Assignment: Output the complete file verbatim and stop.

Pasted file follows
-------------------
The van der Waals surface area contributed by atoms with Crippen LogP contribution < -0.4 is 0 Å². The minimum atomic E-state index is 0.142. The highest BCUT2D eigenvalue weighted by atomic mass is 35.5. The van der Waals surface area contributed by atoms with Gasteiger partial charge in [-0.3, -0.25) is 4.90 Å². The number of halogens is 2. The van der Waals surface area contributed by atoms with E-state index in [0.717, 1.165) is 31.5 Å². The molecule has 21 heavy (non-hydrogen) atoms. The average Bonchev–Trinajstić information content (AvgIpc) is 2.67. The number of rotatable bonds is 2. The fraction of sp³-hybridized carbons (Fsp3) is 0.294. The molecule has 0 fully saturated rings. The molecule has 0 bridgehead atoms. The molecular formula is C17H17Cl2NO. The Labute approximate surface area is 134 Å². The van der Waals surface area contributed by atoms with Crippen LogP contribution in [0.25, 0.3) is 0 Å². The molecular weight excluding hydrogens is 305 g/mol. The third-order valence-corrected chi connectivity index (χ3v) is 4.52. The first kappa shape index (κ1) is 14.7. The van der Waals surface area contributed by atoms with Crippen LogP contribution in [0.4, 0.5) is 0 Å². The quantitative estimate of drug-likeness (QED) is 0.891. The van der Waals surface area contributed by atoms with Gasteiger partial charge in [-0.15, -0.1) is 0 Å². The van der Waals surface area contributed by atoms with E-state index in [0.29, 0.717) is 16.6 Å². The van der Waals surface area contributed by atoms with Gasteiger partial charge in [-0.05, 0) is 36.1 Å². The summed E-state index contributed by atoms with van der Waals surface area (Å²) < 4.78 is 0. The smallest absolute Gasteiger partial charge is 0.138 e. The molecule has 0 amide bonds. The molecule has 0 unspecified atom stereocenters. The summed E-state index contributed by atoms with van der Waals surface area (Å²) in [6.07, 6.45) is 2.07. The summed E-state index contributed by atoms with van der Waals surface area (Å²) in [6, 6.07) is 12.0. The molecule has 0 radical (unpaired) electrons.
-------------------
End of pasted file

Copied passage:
The van der Waals surface area contributed by atoms with Crippen LogP contribution < -0.4 is 0 Å². The minimum atomic E-state index is 0.142. The highest BCUT2D eigenvalue weighted by atomic mass is 35.5. The van der Waals surface area contributed by atoms with Gasteiger partial charge in [-0.3, -0.25) is 4.90 Å². The number of halogens is 2. The van der Waals surface area contributed by atoms with E-state index in [0.717, 1.165) is 31.5 Å². The molecule has 21 heavy (non-hydrogen) atoms. The average Bonchev–Trinajstić information content (AvgIpc) is 2.67. The number of rotatable bonds is 2. The fraction of sp³-hybridized carbons (Fsp3) is 0.294. The molecule has 0 fully saturated rings. The molecule has 0 bridgehead atoms. The molecular formula is C17H17Cl2NO. The Labute approximate surface area is 134 Å². The van der Waals surface area contributed by atoms with Crippen LogP contribution in [0.25, 0.3) is 0 Å². The molecular weight excluding hydrogens is 305 g/mol. The third-order valence-corrected chi connectivity index (χ3v) is 4.52. The first kappa shape index (κ1) is 14.7. The van der Waals surface area contributed by atoms with Crippen LogP contribution in [0.4, 0.5) is 0 Å². The quantitative estimate of drug-likeness (QED) is 0.891. The van der Waals surface area contributed by atoms with Gasteiger partial charge in [-0.15, -0.1) is 0 Å². The van der Waals surface area contributed by atoms with E-state index in [0.29, 0.717) is 16.6 Å². The van der Waals surface area contributed by atoms with Gasteiger partial charge in [-0.05, 0) is 36.1 Å². The summed E-state index contributed by atoms with van der Waals surface area (Å²) < 4.78 is 0. The smallest absolute Gasteiger partial charge is 0.138 e. The molecule has 0 amide bonds. The molecule has 0 unspecified atom stereocenters. The summed E-state index contributed by atoms with van der Waals surface area (Å²) in [6.07, 6.45) is 2.07. The summed E-state index contributed by atoms with van der Waals surface area (Å²) in [6, 6.07) is 12.0. The molecule has 0 radical (unpaired) electrons.